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Tuesday, June 9, 2015

Discussing The Future and Tasting The Present BITE Silicon Valley

Posted By on Tue, Jun 9, 2015 at 8:00 AM

José Andrés' Mushroom Tacos Cooked Via Solar Energy Enjoy The Levi's Stadium View - TREVOR FELCH
  • Trevor Felch
  • José Andrés' Mushroom Tacos Cooked Via Solar Energy Enjoy The Levi's Stadium View

The 49ers might not have enough players to field a full team at their current retirement rate, but at least Levi’s Stadium saw some winning action over the weekend during the heart of the football off-season. The extravagant stadium in the Great America parking lot played home to the first edition of the BITE Silicon Valley festival, exploring the future of food (for “foodies and techies.” You get the picture).

Football aside, the conference tackled major issues, from GMOs to bringing real ingredients at affordable prices to perpetual food deserts. Pioneers like Anya Fernald of Belcampo Meat Co. and Francisco Migoya, Nathan Myhrvold’s head chef for Modernist Cuisine, provided thoughtful demos and speeches a floor above the tasting frenzy, but really, it was about walking around with a half full wine glass hanging from the carrier around your neck and how many of the foie gras and bing cherry on hazelnut toasts from Epic Steak you could finish without looking greedy.

In his conference opening remarks Friday morning, José Andrés referred to the usual food conferences as full of “seals,” where the chefs and diners continually clap for each other like marine mammals. Andrés was a phenomenal catch for the conference, being an El Bulli alum and a co-founder of the appropriately named ThinkFoodGroup, which doesn’t hesitate to push modern cooking boundaries at its restaurants.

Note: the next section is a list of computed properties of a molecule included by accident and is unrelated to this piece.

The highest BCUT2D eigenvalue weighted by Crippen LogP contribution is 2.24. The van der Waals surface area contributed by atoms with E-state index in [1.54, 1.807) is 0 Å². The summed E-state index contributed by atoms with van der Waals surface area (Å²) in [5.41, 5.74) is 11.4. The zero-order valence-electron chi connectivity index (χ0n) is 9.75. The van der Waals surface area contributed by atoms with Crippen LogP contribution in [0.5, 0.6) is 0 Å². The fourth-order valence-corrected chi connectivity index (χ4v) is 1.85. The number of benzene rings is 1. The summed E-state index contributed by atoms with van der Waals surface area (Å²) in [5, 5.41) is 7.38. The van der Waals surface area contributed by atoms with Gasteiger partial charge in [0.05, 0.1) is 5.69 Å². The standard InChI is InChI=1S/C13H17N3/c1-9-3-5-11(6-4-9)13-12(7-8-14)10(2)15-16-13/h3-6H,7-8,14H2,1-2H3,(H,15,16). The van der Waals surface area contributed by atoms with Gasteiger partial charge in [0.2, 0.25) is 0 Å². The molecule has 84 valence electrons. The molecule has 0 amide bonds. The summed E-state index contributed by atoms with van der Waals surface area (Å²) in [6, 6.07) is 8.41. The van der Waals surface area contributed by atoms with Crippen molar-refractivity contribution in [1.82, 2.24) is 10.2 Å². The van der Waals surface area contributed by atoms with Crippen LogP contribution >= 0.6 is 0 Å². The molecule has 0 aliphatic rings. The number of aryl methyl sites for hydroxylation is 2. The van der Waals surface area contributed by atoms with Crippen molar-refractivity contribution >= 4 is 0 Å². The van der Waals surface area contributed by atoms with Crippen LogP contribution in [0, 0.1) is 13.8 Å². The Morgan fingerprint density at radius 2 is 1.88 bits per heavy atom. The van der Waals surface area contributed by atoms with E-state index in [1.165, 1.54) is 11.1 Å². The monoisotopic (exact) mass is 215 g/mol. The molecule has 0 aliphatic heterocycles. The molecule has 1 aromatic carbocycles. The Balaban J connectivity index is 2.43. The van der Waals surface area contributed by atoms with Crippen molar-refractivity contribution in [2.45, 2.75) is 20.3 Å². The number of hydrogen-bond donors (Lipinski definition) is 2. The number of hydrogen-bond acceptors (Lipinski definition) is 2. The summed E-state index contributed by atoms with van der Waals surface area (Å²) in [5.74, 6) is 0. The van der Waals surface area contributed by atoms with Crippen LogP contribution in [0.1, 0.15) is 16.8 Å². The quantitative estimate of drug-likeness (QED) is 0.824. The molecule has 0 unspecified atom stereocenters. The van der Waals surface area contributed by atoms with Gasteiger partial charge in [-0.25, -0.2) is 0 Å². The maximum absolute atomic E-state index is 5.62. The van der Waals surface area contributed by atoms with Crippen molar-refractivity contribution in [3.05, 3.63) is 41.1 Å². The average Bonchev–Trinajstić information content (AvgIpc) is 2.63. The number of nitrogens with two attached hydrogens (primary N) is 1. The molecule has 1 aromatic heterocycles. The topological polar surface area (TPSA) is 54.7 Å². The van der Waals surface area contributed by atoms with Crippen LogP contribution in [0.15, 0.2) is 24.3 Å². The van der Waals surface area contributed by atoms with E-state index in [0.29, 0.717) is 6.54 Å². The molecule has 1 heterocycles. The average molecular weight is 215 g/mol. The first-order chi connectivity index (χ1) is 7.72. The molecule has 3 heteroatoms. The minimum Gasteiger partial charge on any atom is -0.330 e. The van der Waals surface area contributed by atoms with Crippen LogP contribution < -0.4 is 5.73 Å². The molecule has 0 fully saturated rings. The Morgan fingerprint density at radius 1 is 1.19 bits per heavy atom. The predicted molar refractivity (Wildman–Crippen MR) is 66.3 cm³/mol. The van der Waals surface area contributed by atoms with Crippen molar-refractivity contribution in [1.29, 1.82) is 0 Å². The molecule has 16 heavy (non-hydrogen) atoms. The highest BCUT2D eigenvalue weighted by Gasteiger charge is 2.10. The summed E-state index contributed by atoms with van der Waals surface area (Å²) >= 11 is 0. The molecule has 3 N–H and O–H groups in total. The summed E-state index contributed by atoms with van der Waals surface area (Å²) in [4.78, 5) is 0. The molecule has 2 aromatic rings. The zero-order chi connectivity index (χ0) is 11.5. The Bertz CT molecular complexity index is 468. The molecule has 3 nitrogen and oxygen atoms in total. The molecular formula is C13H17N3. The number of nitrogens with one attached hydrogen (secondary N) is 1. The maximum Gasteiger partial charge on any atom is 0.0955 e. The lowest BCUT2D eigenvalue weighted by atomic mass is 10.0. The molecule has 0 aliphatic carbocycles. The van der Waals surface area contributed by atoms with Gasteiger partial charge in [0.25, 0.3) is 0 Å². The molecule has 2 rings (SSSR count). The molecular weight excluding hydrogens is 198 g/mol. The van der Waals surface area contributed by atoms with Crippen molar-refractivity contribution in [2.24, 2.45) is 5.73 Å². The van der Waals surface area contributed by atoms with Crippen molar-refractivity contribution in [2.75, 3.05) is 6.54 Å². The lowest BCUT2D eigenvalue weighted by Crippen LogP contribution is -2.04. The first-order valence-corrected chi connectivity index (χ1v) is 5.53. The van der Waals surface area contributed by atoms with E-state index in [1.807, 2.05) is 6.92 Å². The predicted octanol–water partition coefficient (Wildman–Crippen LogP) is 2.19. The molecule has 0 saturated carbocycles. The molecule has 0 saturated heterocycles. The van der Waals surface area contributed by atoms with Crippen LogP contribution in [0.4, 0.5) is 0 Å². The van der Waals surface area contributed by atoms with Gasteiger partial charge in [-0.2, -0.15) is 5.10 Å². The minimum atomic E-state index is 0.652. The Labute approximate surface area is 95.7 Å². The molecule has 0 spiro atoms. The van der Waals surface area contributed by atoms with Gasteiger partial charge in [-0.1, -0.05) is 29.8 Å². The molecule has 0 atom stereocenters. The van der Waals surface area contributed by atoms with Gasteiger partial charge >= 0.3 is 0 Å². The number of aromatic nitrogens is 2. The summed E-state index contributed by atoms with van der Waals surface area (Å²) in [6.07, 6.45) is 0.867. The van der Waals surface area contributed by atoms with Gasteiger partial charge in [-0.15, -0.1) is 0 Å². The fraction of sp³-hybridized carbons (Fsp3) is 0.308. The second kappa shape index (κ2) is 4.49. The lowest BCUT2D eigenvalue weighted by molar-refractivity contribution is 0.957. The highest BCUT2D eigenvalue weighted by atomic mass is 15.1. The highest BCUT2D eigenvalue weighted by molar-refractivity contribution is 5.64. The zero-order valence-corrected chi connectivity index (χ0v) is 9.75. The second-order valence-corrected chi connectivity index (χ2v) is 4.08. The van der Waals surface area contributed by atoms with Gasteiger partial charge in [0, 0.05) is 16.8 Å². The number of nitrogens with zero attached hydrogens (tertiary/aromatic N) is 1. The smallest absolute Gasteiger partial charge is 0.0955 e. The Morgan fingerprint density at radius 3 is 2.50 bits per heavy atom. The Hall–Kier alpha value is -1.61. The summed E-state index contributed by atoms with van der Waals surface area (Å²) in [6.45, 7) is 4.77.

Opening day was about the intersection of food and technology and, in particular, how that technology can solve global hunger problems. Danielle Nierenberg, the founder of Food Tank, mentioned the elephant in the room: How do we bring healthful, organic food to the global poor? Michiel Bakker, Google’s Director of Global Food Services, noted that there is no one magic solution and in solving global food problems that “done is better than perfect.” Keynote speaker Josh Tetrick, CEO of egg-less mayo creator Hampton Creek, mentioned that 92 percent of plants haven’t been fully explored yet. As primitive as it may sound to go back to plant-based everything, his thoughts on getting away from meat and dairy (along with soy and corn) didn't fall on deaf ears.

Friday’s pair of afternoon session without question yielded the two most eye-opening presentations.

Richie Farina's Edible Garden - TREVOR FELCH
  • Trevor Felch
  • Richie Farina's Edible Garden

Loco’l, the incredibly ambitious project of Los Angeles’ Roy Choi (Kogi Korean BBQ taco trucks) and Daniel Patterson (Coi, et al.), is fresh off a record breaking Indiegogo campaign that tried to attack fast food at its heart in low income areas. The Tenderloin and L.A.'s Watts will be the first two markets. After a few f-bombs and an an explanation of the company’s cartoon characters, Choi was shy about Loco’l’s menu details, rattling off fast food and street favorite classics like burgers, tacos, and arepas as the type of dishes to expect. The price point will be between 99 cents and $6. Sodas? Come on, this will be an agua fresca kind of place. After an hour of hearing Choi’s talk, not one person in the room couldn’t feel what an important subject combating junk fast food is to him.